Sometimes your legacy just catches up with you and bites you in the back. That’s when you realise how important it is to steep yourself in modern business practices and imbibe progressive thinking and articulation. In India we need to work on both, be it getting rid of unscrupulous work ethics or of a lackadaisical attitude that leads to unusual delays in decision making. Often it gets reflected as our work culture and hence the widespread stereotypes about our work demeanour.
We have been witness to the fallout between Walmart and Bharti Retail, the former from USA, as a result of corrupt practices of senior Indian officials working for the Joint venture. Both the companies are a part of two extremely huge organisations excelling in their respective sectors, Bharti in Telecom and Walmart in Retail.
The ongoing feud between Tata Sons and NTT DoCoMo, is proving to be a matter of serious concern and very soon will be served hot as a case study in business schools across India and Japan.
What went wrong?
Japan is a strategic investor in many Tata firms and in India. In fact it is the fourth largest investor in India and Japanese companies have invested $18.81 billion in India between April 2000 and June 2015. In October 2007 the marriage was sanctified between Tata Teleservices Limited (TTSL) and NTT DoCoMo, with DoCoMo picking up 26.5% for around $ 2.7 billion. By 2013 problems started to surface with TTSL failing to meet performance milestones and thereafter DoCoMo initiated its exit strategy. The safety clause which was a part of the initial contract for DoCoMo was dishonoured by TTSL, with the company’s stating that FEMA (Foreign exchange Management Act) rules had changed. This prompted DoCoMo to file for international arbitration in London Court. The case is now subjudice in Delhi High Court.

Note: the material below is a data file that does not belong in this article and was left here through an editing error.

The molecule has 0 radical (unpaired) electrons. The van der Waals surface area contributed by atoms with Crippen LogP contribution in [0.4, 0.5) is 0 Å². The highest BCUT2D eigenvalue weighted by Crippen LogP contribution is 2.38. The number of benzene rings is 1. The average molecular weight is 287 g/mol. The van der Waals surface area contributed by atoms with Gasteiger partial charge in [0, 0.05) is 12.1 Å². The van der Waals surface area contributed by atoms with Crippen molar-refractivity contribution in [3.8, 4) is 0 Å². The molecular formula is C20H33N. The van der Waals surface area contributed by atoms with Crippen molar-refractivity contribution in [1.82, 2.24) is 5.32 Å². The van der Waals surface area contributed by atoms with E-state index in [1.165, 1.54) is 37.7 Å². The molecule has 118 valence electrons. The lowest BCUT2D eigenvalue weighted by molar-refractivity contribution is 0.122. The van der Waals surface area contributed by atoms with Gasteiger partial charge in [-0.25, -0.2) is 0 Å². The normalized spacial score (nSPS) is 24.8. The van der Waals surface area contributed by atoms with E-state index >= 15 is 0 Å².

Ramifications of the fallout
The battle has gone ugly and very public. Journalists are having a field day reporting about it. Japan has already become wary of investing in India especially via Tata. The recent case of Japanese tech investment behemoth, SoftBank choosing Bharti Airtel over Tata Sons as it’s ally in India proves the point. But worse will be the ramifications on India as a place for MNCs parking themselves and for countries investing their dollars in. Maybe this case too will blow over and remain in business history books as just another JV breakdown, but we know the rot runs deep. And its high time Indian companies stopped procrastinating and worked in the now towards adoption of better management practices so as not to lose billions in settlements and litigations. Remember India still does not allow class action suits against companies. The day that law makes it’s entry, consumers can drag every erring company to court. Ask Volkswagen how much they suffered in USA, all for a small software glitch!
Ms. Monica Mor
Sr. Faculty, INLEAD